Question: Can you talk a little about Augment/NLS and how it's relevant to the world today? (Question not recorded).
Answer: One of the things about our Augment/NLS system is that we don't want say that it is the inevitable end but there was so many things which got put in and which got working that we learnt that as a combination were extremely valuable. We are therefore confident that to get those things in an early form of OHS would be a very good place to start...

Augment/NLS is Dougs great project, it is where the mouse, windows etc. came into being. Much of what went into Augment/NLS has still to make it into general use.

The basic NLS system was developed and evolved in the mid-to-late 60s through exclusive use by the development team in the Augmentation Research Center (ARC) at Stanford Research Institute (SRI).

With the development of appropriate procedures and training, the goal was to significantly boost individual's, group's and organization's performance by augmenting their ability to work with knowledge.

Substantial progress was made in supporting individuals -- most of the capabilities and features that now fall under "personal computing" were first reduced to practice within the ARC. Some progress was made toward basic "groupware" or computer supported collaborative work "CSCW" functions -- electronic mail, a library system, real-time multi-party shared screen, as examples, were designed or implemented before the system was generally available to outsiders.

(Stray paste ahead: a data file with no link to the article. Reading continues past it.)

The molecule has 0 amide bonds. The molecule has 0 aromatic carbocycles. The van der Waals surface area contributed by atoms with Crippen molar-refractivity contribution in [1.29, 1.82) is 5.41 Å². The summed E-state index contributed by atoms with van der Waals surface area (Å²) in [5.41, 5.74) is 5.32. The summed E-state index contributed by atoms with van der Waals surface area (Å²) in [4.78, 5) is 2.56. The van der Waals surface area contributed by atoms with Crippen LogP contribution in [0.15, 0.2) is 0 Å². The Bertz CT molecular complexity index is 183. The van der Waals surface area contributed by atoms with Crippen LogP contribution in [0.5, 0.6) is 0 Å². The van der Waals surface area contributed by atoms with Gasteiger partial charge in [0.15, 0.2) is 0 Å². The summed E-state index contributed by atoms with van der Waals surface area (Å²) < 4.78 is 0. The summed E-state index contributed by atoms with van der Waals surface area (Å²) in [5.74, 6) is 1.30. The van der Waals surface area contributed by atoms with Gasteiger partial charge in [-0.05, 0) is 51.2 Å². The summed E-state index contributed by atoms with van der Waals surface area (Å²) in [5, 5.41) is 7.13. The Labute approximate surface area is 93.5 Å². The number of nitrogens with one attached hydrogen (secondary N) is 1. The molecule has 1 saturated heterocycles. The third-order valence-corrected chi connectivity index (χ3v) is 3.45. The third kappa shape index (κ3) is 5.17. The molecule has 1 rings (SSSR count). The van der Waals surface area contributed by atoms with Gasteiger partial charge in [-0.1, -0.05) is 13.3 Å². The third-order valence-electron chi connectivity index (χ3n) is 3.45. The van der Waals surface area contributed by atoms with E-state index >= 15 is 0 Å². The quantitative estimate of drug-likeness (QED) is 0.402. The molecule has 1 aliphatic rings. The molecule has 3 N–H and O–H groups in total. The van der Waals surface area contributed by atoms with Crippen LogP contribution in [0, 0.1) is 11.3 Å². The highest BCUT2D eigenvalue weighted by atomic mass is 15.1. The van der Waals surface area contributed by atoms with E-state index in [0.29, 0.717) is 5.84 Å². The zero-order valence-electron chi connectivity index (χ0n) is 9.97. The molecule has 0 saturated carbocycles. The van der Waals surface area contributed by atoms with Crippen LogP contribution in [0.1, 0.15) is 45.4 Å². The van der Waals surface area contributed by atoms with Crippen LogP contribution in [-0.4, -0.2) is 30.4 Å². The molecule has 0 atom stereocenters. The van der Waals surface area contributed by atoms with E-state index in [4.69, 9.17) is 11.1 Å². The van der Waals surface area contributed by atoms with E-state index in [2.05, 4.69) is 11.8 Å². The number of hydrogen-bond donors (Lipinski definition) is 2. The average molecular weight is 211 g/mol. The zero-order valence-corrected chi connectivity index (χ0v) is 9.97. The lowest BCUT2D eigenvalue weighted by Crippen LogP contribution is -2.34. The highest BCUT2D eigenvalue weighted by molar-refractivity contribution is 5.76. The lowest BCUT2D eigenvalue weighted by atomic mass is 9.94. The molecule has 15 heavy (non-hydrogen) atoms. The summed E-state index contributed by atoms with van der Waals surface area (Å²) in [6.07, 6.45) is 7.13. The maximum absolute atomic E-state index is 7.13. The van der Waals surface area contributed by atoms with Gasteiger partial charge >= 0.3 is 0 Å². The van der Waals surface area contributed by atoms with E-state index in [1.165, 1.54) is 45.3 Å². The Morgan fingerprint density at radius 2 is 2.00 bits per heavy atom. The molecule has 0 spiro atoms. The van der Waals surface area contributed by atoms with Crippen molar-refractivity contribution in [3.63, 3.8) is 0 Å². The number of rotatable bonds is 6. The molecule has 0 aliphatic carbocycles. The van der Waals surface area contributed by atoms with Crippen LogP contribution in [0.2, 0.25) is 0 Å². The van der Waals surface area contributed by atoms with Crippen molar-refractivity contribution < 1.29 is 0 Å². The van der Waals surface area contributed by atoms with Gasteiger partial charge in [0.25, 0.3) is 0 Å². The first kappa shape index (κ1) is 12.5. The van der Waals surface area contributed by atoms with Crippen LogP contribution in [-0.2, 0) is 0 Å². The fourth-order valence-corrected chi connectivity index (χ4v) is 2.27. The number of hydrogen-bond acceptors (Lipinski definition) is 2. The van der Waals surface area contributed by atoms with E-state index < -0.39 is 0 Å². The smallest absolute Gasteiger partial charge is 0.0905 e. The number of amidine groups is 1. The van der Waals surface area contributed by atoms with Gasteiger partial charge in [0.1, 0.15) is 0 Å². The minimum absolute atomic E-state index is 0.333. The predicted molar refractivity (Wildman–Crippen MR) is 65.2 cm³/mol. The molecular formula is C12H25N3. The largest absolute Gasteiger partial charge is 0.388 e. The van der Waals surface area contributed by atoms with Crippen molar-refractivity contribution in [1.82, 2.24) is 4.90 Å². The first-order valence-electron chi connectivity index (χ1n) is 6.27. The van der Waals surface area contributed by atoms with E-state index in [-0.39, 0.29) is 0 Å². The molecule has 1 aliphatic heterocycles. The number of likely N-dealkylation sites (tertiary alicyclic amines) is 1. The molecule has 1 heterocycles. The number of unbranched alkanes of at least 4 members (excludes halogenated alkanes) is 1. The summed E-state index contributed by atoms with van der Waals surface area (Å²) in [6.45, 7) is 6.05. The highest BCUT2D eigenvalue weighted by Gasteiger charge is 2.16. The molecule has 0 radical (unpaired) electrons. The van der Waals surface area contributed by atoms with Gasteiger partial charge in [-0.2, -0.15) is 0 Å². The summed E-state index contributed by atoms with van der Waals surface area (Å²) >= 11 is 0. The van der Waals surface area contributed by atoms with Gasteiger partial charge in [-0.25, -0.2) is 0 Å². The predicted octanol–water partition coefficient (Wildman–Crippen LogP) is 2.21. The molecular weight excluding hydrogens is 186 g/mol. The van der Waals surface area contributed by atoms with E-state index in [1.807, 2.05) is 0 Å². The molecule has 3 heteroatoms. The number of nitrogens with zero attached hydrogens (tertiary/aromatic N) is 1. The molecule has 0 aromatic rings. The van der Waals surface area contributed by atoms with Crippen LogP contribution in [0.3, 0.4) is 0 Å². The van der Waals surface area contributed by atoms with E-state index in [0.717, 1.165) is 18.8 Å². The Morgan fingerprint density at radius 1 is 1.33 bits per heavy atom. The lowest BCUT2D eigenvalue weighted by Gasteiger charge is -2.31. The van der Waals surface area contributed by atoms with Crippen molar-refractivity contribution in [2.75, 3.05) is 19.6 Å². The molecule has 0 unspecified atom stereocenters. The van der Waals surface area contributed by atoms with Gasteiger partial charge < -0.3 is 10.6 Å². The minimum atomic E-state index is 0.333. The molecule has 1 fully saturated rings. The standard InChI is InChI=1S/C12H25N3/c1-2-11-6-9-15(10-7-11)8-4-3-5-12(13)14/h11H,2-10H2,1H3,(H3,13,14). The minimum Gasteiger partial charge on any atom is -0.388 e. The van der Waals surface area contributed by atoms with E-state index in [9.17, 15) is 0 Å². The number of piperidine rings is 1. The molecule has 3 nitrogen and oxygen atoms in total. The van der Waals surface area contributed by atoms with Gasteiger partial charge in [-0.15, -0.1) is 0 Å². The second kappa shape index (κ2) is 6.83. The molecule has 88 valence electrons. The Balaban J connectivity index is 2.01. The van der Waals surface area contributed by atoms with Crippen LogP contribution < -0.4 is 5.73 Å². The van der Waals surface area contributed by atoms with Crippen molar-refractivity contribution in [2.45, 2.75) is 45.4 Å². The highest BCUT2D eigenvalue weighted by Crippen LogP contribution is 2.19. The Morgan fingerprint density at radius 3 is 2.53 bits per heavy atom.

In 1978 Tymshare acquired the rights to the software and renamed it AUGMENT. (Copied in part from AUGMENT's Support of Organizations - A Brief History.)


Early Workstation

Keywords: Augment, NLS, OHS, Tymshare, SRI, ARC,
Related Links: AUGMENT's Support of Organizations - A Brief History.
Collaboration Support Provisions in AUGMENT.
Authorship Provisions in AUGMENT.
NLS Teleconferencing Features.

.au 11.127 khz 16 bits mono with µLaw 2;1 compression.

Originally recorded on an Apple Macintosh PowerBook using a SONY ECM-T145 condenser microphone and Adobe Premiere audio/video editing software. The original recording was saved as a QuickTime file at 22 mhz, 16 bits with no compression.
Due to Doug's characteristically low voice it was then imported into a Premiere project where the volume was raised in the project timeline three times (no filter) and saved as a QuickTime movie.
The document was then finally imported into Apple's QuickTime Player and exported as .au at 11.127 khz, 16 bits mono with µLaw 2;1 compression resulting in the version playing here.

Recorded: Session 2. 7/25/2000. Interviewed at Dr. Engelbarts residence in Atherton, California, late in the evening by Frode Hegland @.


Copyright Doug Engelbart/Frode Hegland - 2000